• Perform Tests To Confirm Egr Failure

The first step to repairing the failing EGR valve is locating and diagnosing the root cause. You can find the EGR valve location in your car’s manual. Usually, it lies next to the intake manifold, but the exact location varies in different cars.

The following points can tell you how to test EGR valve:

  1. You can visually examine the valve. You must replace it if it looks damaged, has cracks, or smashed parts.
  2. You can conduct a vacuum emissions test to detect a problem if your car has a vacuum-operated valve. Connect the pump to the valve with the engine off and apply vacuum. You might have a stuck valve if it does not hold the vacuum.
  3. You should conduct an electronic test if your car has an electronic valve. Connect a multimeter to test the valve connections, and if the reading is out of the limit, repair the electrical parts.
  4. Use a scan tool to check for EGR diagnostic codes. You can use the OBD-II scanner that indicates EGR flow or performance issues.


  • Clean the Valve To Make It Work

Cleaning a clogged valve sometimes restores its function, so you won’t have to replace it. You should buy a good quality EGR or carburetor cleaner and a soft-bristled brush.

Fix EGR Valve Failure

Make sure you disconnect the electrical power and remove the connectors if you have an electric valve. Then remove the bolts holding the EGR valve in its place by using a wrench or socket. It makes it easier to remove the valve, but you have to be careful so you don’t damage the hoses.

After removing the EGR valve, soak it in the cleaner for some time. You can spray more quantity on the areas with carbon buildup. The cleaner will soften the deposits, which you can scrub off later with a soft brush. Lastly, rinse the valve until all cleaner is washed away, and dry it using a cloth or air.

  • Replace the Defective Valve To Restore the Function

If the EGR valve does not work even after cleaning and you’re wondering how to fix a faulty EGR valve, you should replace it. Before removing the valve, park on a flat road or surface.
Pulling out the EGR valve when the car is in a slanting position can result in fluid leakages. Also, let the engine cool down and remove the exhaust tube. Use sockets to disconnect so it hangs while you change the valve.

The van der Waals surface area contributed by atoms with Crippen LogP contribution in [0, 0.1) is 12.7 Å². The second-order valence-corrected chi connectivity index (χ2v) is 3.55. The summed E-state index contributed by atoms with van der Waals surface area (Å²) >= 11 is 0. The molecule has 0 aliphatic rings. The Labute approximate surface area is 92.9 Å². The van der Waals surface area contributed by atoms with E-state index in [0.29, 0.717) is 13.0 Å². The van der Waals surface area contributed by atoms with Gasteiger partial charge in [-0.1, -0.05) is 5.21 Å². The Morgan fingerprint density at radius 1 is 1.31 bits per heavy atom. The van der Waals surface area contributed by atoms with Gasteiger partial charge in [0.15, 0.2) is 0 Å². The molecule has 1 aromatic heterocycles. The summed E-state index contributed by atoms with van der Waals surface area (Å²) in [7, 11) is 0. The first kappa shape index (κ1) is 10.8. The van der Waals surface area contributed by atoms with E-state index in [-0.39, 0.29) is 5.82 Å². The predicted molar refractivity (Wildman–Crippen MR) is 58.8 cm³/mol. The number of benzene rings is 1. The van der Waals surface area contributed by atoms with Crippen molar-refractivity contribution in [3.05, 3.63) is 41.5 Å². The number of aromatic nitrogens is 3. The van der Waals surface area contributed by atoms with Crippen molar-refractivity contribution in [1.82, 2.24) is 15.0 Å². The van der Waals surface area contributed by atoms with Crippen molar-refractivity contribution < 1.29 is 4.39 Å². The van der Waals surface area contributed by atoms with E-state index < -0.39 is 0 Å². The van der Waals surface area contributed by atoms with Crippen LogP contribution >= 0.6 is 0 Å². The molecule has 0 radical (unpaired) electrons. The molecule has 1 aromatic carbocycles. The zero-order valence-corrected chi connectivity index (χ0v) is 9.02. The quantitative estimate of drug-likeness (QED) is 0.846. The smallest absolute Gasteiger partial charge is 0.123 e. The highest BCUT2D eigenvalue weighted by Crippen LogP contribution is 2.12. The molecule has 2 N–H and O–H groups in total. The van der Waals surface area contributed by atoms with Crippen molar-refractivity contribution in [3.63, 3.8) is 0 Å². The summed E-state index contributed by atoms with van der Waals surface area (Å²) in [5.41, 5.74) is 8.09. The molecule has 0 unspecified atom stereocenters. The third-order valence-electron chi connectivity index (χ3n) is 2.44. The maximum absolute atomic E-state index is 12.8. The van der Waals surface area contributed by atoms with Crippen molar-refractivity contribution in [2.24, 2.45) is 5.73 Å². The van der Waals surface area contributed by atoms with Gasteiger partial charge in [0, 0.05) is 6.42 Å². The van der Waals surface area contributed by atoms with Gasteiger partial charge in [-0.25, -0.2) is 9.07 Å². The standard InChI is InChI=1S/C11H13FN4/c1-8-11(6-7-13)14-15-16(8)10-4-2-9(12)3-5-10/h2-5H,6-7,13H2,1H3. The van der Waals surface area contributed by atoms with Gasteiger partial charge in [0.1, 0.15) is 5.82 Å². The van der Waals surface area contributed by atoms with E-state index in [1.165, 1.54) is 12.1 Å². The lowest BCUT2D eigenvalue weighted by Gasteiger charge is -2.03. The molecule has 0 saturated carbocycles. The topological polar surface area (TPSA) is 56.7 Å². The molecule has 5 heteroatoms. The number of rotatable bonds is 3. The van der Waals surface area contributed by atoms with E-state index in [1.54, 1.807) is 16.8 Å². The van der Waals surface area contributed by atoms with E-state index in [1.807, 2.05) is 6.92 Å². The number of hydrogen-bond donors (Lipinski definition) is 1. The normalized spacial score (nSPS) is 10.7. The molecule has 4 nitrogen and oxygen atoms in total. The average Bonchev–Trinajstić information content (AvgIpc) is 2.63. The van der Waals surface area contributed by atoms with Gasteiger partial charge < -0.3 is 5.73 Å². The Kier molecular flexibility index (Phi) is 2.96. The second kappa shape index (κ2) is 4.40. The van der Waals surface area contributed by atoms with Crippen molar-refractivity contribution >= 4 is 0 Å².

Remove the bolts or screws attaching the valve to the intake manifold. Keep the bolts because finding the same size can be tricky. Connect the new EGR valve and its gasket and secure them by putting the bolts back in their position.

In the end, attach the exhaust tube to the valve and test the car. You might have to drive your vehicle until the ECU detects the new part and stops EGR valve symptoms. The check engine light should turn off, and you will notice decreased fuel odor.

Once you know what damage can a faulty EGR valve cause, you will not delay the replacement. Your car will display higher emissions of harmful gasses. You will also notice increased fuel consumption, rough idling, overheating, and engine knocking.

The EGR valve replacement cost depends on the valve position in your car and labor cost. On average, buying the valve and getting it replaced costs around $200 to $600.

Clogged Exhaust Pipe


Now that you know all symptoms of a bad EGR valve and its causes, you can roll up your sleeves and apply the repair methods mentioned above.

The following points can help you with the process:

  • A valve can get stuck open or close if it has a broken part or is exposed to high temperatures.
  • A blocked valve, a damaged temperature sensor or solenoid, or mechanical defects cause EGR valve issues.
  • After vacuum or emission testing, you can fix the EGR valves by cleaning or replacing them.

Following the recommendations in this article can help you reduce the harmful emissions from your car.